Mental Health Awareness Week: 13-19 May 2024

14th May 2024

Mental Health Awareness Week: get moving for good mental health
Mental Health Awareness Week, 13-19 May, focuses on the theme of ‘Movement: moving more for our mental health’. If you’re guilty of finding excuses to avoid exercise, now is the time to invest in your mental and physical wellbeing. It needn’t be strenuous; perhaps just a gentle stroll if you are recovering from surgery and need to take it easy. For someone who is not as mobile, have you considered chair exercises to keep you moving?

The Mental Health Foundation, the charity behind the Mental Health Awareness Week campaign, has set this year’s theme of ‘Movement: moving more for our mental health’, reminding us of the benefits of activity, whether you’re embarking on a new fitness regime or making time for a lunchtime walk. Every step taken can make a difference to how you feel, while improving overall physical health.

It’s no secret that a sedentary life is bad for us, but if you’re recovering from recent ileostomy or internal pouch surgery, in a deskbound role, or perhaps less mobile as a wheelchair user, it can be difficult to get into the habit of keeping active. The NHS also has dedicated fitness advice for wheelchair users.

The answer? Start small – take 10 minutes for a brisk walk to the shops, to stride up and down the stairs, or potter around the garden. Do some stretches, tune into a yoga app, or march on the spot while checking your emails. Just remember to stay hydrated!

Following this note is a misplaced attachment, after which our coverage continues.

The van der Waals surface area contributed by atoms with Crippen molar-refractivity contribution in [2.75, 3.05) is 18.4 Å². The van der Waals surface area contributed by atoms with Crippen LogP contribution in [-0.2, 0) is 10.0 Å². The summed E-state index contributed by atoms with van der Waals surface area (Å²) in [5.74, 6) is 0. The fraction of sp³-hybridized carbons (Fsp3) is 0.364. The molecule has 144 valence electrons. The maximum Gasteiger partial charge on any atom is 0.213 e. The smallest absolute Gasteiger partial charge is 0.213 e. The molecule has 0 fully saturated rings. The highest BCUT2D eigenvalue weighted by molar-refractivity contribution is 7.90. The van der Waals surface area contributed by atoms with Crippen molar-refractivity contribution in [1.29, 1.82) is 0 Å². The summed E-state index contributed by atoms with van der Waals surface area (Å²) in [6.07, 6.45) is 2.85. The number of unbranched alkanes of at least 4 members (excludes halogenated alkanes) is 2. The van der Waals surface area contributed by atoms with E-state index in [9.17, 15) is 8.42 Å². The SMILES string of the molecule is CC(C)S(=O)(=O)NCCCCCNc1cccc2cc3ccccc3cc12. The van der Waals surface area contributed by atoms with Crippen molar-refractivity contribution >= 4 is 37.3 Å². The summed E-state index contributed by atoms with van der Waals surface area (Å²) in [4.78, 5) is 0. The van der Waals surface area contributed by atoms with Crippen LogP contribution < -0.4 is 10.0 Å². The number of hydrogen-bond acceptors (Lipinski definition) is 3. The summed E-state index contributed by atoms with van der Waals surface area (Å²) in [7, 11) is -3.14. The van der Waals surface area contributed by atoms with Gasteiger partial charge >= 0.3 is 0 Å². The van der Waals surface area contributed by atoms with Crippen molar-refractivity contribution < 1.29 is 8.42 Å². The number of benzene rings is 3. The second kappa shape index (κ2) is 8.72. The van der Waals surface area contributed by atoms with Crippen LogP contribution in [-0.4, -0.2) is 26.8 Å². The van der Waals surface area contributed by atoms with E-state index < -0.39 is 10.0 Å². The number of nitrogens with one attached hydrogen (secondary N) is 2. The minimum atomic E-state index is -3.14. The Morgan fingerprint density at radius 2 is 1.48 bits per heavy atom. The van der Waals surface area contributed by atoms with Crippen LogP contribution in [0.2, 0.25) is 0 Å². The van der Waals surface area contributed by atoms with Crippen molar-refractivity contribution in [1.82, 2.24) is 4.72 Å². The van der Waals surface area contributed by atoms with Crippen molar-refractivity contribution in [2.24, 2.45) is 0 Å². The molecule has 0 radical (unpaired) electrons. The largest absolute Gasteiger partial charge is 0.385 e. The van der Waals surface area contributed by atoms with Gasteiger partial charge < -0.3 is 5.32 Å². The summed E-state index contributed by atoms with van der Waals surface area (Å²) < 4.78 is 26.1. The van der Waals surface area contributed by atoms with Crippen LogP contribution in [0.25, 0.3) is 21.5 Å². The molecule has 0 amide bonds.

Having a stoma doesn’t mean you have to stop. As Sarah Russell, Clinical Exercise Specialist, writes in the spring issue of IA Journal: ‘For the vast majority of people – and that includes those with a stoma – the benefits of exercise far outweigh any risks. Exercise is rarely ‘dangerous’ and most people simply aren’t doing enough. Go on your own journey and find out what works for you.’

Here are Sarah’s top tips for exercising to boost your mental health, as seen in issue 260 of the IA Journal.

Find the joy – keep it easy
I’ve worked in the fitness industry for over 30 years and the biggest mistake people make is to exercise too hard. Forget all your preconceived ideas about exercise.

  • Keep it gentle and comfortable – you don’t have to break sweat if you don’t want to.
  • Ten minutes will give you benefits for your mental health – a walk around the block or 10 minutes of stretching is perfect. Build from there as your confidence and fitness grows.
  • Little and often is most helpful. Don’t put exercise in a ‘box’; integrate movement into your day, each and every day. Bitesize snacks of movement in your day, such as calf raises when boiling the kettle or stretches when watching TV. Ten minutes here and there is so much better and easier.
  • Find the joy in movement – explore your body, understand how it works, feel the joy in moving and gratitude for health. Build your confidence and reframe everything you’ve ever thought about exercise.

Rebuild your physical strength and core